Yellowstone Park Officials Issue Warning about "Aggressive" Wildlife
“Attacks can be unprovoked and unpredictable,” say officials of cow elking season.
You may want to hold off on visiting Yellowstone National Park until later this summer, following an announcement from the National Park Service (NPS) alerting visitors of an increase in "aggressive" wildlife.
U.S. national parks are home to hundreds of different wildlife species, ranging from bison and moose to grizzly bears and snakes, so encountering a herd of deer or prairie dogs during your stay isn't out of the ordinary. And it's also one of the draws of heading out into their natural habitats. While wildlife attacks are rare—according to the NPS, the chances of a bear attack at Yellowstone is 1 in 2.7 million visits—they can occur, especially during the months of May and June when cow elk begin to birth their young.
In a May 19 press release, the park service warned Yellowstone visitors to be aware of their surroundings as elk calving season has officially begun and cow elk are known to be "unpredictable." That seems understandable given that these mother elk are being protective of their young.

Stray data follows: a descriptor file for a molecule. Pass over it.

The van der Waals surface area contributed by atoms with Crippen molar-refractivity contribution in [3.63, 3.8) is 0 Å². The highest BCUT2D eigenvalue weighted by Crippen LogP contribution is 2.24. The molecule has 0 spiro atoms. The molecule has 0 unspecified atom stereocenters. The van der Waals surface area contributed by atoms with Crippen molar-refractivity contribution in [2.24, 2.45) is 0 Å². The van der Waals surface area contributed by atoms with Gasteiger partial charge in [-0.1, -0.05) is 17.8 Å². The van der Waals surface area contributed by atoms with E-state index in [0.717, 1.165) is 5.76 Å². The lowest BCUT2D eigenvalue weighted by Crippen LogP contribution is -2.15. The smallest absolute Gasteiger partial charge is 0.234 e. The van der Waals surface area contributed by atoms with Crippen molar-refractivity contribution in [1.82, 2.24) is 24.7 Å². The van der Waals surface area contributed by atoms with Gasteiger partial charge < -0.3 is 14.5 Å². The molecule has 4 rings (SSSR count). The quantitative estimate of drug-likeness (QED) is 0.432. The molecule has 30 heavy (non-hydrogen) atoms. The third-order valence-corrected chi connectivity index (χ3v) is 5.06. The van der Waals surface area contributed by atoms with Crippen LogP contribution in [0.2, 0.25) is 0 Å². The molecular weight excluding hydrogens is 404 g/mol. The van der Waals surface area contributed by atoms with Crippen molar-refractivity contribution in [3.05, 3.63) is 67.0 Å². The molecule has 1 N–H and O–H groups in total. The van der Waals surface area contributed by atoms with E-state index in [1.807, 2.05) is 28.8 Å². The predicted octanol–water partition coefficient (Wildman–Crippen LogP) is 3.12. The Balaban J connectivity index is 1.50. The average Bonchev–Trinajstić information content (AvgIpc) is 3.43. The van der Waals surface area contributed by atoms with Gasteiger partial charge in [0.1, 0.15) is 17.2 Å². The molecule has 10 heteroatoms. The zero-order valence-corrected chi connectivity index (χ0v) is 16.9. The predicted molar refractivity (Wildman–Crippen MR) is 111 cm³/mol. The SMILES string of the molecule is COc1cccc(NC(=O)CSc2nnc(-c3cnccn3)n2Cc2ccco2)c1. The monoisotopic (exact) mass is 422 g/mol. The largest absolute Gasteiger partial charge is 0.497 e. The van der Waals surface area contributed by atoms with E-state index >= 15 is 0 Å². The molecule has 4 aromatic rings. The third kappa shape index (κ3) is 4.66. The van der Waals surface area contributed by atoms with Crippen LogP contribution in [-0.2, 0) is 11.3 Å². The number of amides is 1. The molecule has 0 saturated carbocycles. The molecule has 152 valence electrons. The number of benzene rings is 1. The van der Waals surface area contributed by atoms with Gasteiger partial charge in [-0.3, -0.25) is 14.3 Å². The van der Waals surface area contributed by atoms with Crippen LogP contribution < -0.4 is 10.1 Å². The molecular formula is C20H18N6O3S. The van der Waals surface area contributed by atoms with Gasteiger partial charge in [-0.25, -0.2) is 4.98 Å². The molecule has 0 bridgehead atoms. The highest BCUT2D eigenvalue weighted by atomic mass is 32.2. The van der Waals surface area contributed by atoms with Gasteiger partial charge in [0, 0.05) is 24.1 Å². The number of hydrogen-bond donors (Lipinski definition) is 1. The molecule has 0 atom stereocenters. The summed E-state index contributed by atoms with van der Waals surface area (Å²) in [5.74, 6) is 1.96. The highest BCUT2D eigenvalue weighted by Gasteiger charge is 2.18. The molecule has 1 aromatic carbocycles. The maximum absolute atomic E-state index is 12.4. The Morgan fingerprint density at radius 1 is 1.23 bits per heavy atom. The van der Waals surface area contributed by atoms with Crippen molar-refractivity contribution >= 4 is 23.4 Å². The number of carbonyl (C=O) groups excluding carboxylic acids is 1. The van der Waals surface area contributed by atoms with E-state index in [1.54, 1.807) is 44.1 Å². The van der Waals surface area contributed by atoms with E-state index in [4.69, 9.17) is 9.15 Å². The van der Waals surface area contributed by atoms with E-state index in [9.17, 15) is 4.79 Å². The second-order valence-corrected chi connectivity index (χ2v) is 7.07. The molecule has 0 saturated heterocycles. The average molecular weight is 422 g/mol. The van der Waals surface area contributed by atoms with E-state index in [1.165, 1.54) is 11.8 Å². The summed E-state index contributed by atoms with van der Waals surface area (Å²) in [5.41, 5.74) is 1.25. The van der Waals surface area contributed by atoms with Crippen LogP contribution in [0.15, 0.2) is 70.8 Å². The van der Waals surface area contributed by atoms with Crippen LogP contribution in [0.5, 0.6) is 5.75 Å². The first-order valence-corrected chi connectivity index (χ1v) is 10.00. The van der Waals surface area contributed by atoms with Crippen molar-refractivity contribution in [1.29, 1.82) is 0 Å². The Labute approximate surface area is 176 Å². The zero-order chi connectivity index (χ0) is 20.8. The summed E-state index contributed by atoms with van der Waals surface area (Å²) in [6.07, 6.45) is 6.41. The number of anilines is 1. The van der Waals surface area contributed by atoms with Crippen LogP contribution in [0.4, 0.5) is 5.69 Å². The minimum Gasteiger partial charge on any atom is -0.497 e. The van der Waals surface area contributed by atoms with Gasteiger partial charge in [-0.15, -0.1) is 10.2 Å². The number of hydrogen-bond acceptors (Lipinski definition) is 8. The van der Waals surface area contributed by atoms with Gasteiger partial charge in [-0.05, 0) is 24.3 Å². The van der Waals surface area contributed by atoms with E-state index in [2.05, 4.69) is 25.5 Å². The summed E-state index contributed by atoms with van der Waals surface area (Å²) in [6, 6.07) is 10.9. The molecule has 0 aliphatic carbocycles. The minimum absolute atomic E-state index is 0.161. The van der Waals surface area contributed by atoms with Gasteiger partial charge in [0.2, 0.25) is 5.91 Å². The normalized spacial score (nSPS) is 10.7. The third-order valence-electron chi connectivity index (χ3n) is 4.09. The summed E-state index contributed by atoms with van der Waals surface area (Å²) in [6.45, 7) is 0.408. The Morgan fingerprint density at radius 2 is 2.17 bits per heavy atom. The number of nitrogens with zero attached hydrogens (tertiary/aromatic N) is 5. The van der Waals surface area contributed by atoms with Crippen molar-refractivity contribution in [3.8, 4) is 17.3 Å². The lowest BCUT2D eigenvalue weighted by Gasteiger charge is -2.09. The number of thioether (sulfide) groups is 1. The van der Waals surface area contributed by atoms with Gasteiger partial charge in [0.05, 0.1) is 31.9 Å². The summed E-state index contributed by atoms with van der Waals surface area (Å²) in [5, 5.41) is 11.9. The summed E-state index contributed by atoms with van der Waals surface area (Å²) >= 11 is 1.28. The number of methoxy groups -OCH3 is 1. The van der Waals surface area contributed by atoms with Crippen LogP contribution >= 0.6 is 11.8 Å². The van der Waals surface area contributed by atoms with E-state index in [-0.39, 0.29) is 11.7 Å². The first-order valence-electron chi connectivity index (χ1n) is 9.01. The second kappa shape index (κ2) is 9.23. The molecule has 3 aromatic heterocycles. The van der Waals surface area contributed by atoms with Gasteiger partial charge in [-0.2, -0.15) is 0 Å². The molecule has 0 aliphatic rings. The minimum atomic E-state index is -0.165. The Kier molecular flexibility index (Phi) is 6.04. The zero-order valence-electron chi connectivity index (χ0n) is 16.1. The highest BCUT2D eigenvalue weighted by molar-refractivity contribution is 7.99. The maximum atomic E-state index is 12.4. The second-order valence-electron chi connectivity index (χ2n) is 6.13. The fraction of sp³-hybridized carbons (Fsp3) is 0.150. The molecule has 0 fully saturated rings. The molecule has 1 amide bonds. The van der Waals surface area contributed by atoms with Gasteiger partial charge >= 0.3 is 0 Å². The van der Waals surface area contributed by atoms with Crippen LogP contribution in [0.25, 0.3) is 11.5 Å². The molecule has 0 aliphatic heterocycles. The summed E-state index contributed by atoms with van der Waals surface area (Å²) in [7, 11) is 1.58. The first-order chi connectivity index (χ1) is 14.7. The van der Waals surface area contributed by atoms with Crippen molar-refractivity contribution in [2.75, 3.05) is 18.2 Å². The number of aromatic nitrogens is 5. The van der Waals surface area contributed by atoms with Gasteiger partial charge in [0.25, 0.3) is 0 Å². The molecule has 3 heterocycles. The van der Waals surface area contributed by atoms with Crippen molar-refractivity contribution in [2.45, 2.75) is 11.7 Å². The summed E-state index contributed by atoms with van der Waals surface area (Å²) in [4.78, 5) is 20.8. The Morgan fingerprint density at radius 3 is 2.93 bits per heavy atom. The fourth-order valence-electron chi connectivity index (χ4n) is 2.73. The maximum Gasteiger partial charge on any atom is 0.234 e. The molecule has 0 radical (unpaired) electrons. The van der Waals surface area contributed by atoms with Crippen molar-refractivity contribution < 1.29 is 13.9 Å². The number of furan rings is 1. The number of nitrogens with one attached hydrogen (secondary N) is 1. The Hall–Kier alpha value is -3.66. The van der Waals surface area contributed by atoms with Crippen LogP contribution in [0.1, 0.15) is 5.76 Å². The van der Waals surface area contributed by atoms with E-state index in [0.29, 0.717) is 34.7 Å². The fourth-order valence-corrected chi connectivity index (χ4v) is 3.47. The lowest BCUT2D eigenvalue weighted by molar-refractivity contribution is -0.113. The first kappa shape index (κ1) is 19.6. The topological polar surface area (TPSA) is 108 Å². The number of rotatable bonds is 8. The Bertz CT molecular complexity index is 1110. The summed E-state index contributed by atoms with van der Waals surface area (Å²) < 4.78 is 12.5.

"Cow elk are much more aggressive towards people during the calving season and may run towards you or kick," officials said in a statement. Rangers advise Yellowstone park visitors to stay vigilant and at least 25 yards away from elk at all times. "Look around corners before exiting buildings or walking around blind spots: cow elk may bed their calves near buildings and under cars," they added.
According to the United States Department of Agriculture's Forest Service, female elk (also called cow elk) "weigh between 500 and 600 pounds, and stand an average of 4.5 feet at shoulder height." In other words, you don't want to get on the bad side of these magnificent creatures, especially when it comes to their babies. An easy way to differentiate a female elk from a male elk is by the animal's antlers. Bull elk, aka male elk, have antlers, while cow elk do not.
If you do find yourself in an encounter with a cow elk, the park service says to "find shelter in your vehicle or behind a tall, sturdy barrier as quickly as possible." Cow elk don't all react the same and can pursue an attack even when unprovoked, so practice caution during your visit.
If getting into a boxing match with a cow elk isn't on your Yellowstone bucket list, consider moving your trip to July or August when elk calving season has ended. You can also browse the park's website to stay up-to-date on wildlife sightings and warnings.